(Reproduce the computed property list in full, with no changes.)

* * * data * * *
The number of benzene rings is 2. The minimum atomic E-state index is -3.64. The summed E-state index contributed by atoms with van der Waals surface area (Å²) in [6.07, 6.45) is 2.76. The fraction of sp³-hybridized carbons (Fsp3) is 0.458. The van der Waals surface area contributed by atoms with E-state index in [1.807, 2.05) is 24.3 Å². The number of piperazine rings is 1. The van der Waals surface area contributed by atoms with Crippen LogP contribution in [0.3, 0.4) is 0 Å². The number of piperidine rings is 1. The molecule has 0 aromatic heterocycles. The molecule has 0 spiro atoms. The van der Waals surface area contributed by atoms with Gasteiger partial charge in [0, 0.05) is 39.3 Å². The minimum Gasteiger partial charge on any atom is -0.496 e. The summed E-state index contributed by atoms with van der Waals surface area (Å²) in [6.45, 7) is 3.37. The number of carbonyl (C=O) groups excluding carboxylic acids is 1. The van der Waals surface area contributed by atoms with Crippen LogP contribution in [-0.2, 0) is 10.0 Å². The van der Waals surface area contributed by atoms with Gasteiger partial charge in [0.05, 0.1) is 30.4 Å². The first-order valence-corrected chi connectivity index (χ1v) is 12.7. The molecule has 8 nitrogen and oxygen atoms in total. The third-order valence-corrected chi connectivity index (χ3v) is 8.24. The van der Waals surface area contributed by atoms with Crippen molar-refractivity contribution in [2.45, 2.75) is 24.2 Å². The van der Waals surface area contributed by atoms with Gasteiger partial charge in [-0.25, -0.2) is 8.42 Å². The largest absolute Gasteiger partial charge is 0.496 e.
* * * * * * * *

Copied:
The number of benzene rings is 2. The minimum atomic E-state index is -3.64. The summed E-state index contributed by atoms with van der Waals surface area (Å²) in [6.07, 6.45) is 2.76. The fraction of sp³-hybridized carbons (Fsp3) is 0.458. The van der Waals surface area contributed by atoms with E-state index in [1.807, 2.05) is 24.3 Å². The number of piperazine rings is 1. The van der Waals surface area contributed by atoms with Crippen LogP contribution in [0.3, 0.4) is 0 Å². The number of piperidine rings is 1. The molecule has 0 aromatic heterocycles. The molecule has 0 spiro atoms. The van der Waals surface area contributed by atoms with Gasteiger partial charge in [0, 0.05) is 39.3 Å². The minimum Gasteiger partial charge on any atom is -0.496 e. The summed E-state index contributed by atoms with van der Waals surface area (Å²) in [6.45, 7) is 3.37. The number of carbonyl (C=O) groups excluding carboxylic acids is 1. The van der Waals surface area contributed by atoms with Crippen LogP contribution in [-0.2, 0) is 10.0 Å². The van der Waals surface area contributed by atoms with Gasteiger partial charge in [0.05, 0.1) is 30.4 Å². The first-order valence-corrected chi connectivity index (χ1v) is 12.7. The molecule has 8 nitrogen and oxygen atoms in total. The third-order valence-corrected chi connectivity index (χ3v) is 8.24. The van der Waals surface area contributed by atoms with Crippen molar-refractivity contribution in [2.45, 2.75) is 24.2 Å². The van der Waals surface area contributed by atoms with Gasteiger partial charge in [-0.25, -0.2) is 8.42 Å². The largest absolute Gasteiger partial charge is 0.496 e.